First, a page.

• The Law Gazette

Media Trials & TRPs: “Justice may not be done, but only Screened to be done”

If we go by the dictionary meaning, the word ‘media’ (i.e. plural of ‘medium’) signifies the means of communication. With the advent of human civilization and with progressive technological advancement, people’s channels of communication have drastically evolved from ‘engravings to scriptures’, from ‘paper to newspaper’ and today, in the 21st century, to the worldwide web i.e. the internet. In its every process of revolution, one purpose has always remained uniform i.e. expression of people’s thoughts.

Scope, however, has widened and the accessibility to such ‘media’ is now rooted in the lives of teenagers to daily wage earners. Everyone can now access and communicate their ideas (whether tolerating or aggravating) world-wide. This is ‘media’ in its most common sense. The author’s subject, however, involves its connotation in the most practical sense which means media as an institution. With the engineering of democracy in India, people became sovereign and their freedom of speech and expression became not merely a tool to communicate their ideas but also a weapon (a weapon which was meant to shield them against the arbitrariness of corrupt system and institutions).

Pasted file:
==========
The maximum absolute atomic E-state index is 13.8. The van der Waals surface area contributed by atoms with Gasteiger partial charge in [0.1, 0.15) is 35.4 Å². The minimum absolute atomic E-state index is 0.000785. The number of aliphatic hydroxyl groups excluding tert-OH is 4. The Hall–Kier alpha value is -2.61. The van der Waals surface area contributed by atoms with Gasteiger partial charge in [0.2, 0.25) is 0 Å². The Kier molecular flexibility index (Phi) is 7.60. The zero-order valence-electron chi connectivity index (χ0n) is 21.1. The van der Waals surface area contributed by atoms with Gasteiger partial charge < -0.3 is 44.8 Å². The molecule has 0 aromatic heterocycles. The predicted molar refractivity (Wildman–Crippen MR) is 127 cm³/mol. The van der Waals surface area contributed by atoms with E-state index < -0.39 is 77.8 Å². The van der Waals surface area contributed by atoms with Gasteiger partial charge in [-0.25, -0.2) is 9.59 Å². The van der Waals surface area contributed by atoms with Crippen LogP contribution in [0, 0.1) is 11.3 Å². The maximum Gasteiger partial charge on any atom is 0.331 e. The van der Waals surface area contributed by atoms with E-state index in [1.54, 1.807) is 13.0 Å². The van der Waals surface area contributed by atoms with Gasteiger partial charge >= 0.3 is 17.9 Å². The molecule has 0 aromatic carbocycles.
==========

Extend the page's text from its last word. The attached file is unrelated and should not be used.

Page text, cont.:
A man’s thoughts are best expressed in words which words are, today screened (though purportedly at times) by institutions of journalism including print, television, radio, internet. Journalism connotes mass gathering of information, facts, truth, and their consequent circulation or distribution to the masses and public at large in the society. The freedom of speech and expression of a man became the freedom of journalism. However, this was not absolute. The Constitution of India provides for Article 19(1)(a) which gives its citizens the right to freedom of speech and expression subject to certain reasonable restrictions in the interests of the sovereignty and integrity of India, the security of the State, friendly relations with foreign States, public order, decency or morality or about contempt of court, defamation or incitement to an offense.

At this juncture, narrowing down to the author’s subject relating to trials, it becomes pertinent to know what ‘trials’ are. Black’s Law of Dictionary (9th Edition) gives the word trial the following meaning- “a formal judicial examination of evidence and determination of legal claims in an adversary proceeding”. In most commonly used meaning, it is a hearing before the court of justice where the evidence is taken. Interestingly, neither the Constitution of India nor any law being in force confers the institutions of media with the power to hold and conduct trials.